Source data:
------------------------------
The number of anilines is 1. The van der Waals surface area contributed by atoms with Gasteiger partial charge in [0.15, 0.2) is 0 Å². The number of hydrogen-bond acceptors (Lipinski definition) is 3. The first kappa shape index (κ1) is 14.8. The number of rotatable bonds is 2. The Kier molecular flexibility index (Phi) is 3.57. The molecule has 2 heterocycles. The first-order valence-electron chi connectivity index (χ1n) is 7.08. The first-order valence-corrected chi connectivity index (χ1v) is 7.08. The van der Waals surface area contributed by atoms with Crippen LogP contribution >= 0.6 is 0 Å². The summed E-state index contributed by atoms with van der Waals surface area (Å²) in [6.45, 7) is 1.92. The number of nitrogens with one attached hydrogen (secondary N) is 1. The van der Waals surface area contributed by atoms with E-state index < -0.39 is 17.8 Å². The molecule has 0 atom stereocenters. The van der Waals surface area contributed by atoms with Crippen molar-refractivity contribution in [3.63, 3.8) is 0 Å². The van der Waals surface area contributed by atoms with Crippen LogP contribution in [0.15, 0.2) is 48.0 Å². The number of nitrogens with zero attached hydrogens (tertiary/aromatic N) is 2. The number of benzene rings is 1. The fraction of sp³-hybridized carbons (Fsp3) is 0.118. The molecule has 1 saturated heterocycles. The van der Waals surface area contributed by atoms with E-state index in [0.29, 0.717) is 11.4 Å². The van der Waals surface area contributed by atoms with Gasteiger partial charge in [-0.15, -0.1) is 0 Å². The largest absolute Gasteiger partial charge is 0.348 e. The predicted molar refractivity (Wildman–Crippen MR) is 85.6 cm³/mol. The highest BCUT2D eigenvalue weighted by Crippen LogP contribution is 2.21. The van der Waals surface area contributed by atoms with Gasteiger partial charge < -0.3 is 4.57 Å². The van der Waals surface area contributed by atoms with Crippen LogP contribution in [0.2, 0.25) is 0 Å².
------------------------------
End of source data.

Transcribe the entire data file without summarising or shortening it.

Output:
The number of anilines is 1. The van der Waals surface area contributed by atoms with Gasteiger partial charge in [0.15, 0.2) is 0 Å². The number of hydrogen-bond acceptors (Lipinski definition) is 3. The first kappa shape index (κ1) is 14.8. The number of rotatable bonds is 2. The Kier molecular flexibility index (Phi) is 3.57. The molecule has 2 heterocycles. The first-order valence-electron chi connectivity index (χ1n) is 7.08. The first-order valence-corrected chi connectivity index (χ1v) is 7.08. The van der Waals surface area contributed by atoms with Crippen LogP contribution >= 0.6 is 0 Å². The summed E-state index contributed by atoms with van der Waals surface area (Å²) in [6.45, 7) is 1.92. The number of nitrogens with one attached hydrogen (secondary N) is 1. The van der Waals surface area contributed by atoms with E-state index < -0.39 is 17.8 Å². The molecule has 0 atom stereocenters. The van der Waals surface area contributed by atoms with Crippen molar-refractivity contribution in [3.63, 3.8) is 0 Å². The van der Waals surface area contributed by atoms with Crippen LogP contribution in [0.15, 0.2) is 48.0 Å². The number of nitrogens with zero attached hydrogens (tertiary/aromatic N) is 2. The number of benzene rings is 1. The fraction of sp³-hybridized carbons (Fsp3) is 0.118. The molecule has 1 saturated heterocycles. The van der Waals surface area contributed by atoms with E-state index in [0.29, 0.717) is 11.4 Å². The van der Waals surface area contributed by atoms with Gasteiger partial charge in [-0.15, -0.1) is 0 Å². The largest absolute Gasteiger partial charge is 0.348 e. The predicted molar refractivity (Wildman–Crippen MR) is 85.6 cm³/mol. The highest BCUT2D eigenvalue weighted by Crippen LogP contribution is 2.21. The van der Waals surface area contributed by atoms with Gasteiger partial charge < -0.3 is 4.57 Å². The van der Waals surface area contributed by atoms with Crippen LogP contribution in [0.2, 0.25) is 0 Å².